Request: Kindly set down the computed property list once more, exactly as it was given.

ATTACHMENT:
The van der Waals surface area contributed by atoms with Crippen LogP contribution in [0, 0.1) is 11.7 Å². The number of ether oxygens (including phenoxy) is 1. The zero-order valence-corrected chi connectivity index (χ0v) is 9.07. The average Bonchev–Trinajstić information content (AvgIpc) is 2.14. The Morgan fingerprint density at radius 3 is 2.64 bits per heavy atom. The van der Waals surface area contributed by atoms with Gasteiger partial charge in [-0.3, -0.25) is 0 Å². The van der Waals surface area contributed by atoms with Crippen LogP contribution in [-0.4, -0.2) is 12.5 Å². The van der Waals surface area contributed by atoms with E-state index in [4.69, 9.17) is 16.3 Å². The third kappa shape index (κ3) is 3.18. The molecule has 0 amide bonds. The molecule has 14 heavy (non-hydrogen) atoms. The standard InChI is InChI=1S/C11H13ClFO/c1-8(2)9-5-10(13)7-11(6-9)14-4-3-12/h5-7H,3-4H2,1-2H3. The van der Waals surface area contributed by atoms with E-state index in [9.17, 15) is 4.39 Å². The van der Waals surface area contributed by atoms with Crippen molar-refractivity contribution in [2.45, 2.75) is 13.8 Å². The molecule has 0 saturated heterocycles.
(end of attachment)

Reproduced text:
The van der Waals surface area contributed by atoms with Crippen LogP contribution in [0, 0.1) is 11.7 Å². The number of ether oxygens (including phenoxy) is 1. The zero-order valence-corrected chi connectivity index (χ0v) is 9.07. The average Bonchev–Trinajstić information content (AvgIpc) is 2.14. The Morgan fingerprint density at radius 3 is 2.64 bits per heavy atom. The van der Waals surface area contributed by atoms with Gasteiger partial charge in [-0.3, -0.25) is 0 Å². The van der Waals surface area contributed by atoms with Crippen LogP contribution in [-0.4, -0.2) is 12.5 Å². The van der Waals surface area contributed by atoms with E-state index in [4.69, 9.17) is 16.3 Å². The third kappa shape index (κ3) is 3.18. The molecule has 0 amide bonds. The molecule has 14 heavy (non-hydrogen) atoms. The standard InChI is InChI=1S/C11H13ClFO/c1-8(2)9-5-10(13)7-11(6-9)14-4-3-12/h5-7H,3-4H2,1-2H3. The van der Waals surface area contributed by atoms with E-state index in [9.17, 15) is 4.39 Å². The van der Waals surface area contributed by atoms with Crippen molar-refractivity contribution in [2.45, 2.75) is 13.8 Å². The molecule has 0 saturated heterocycles.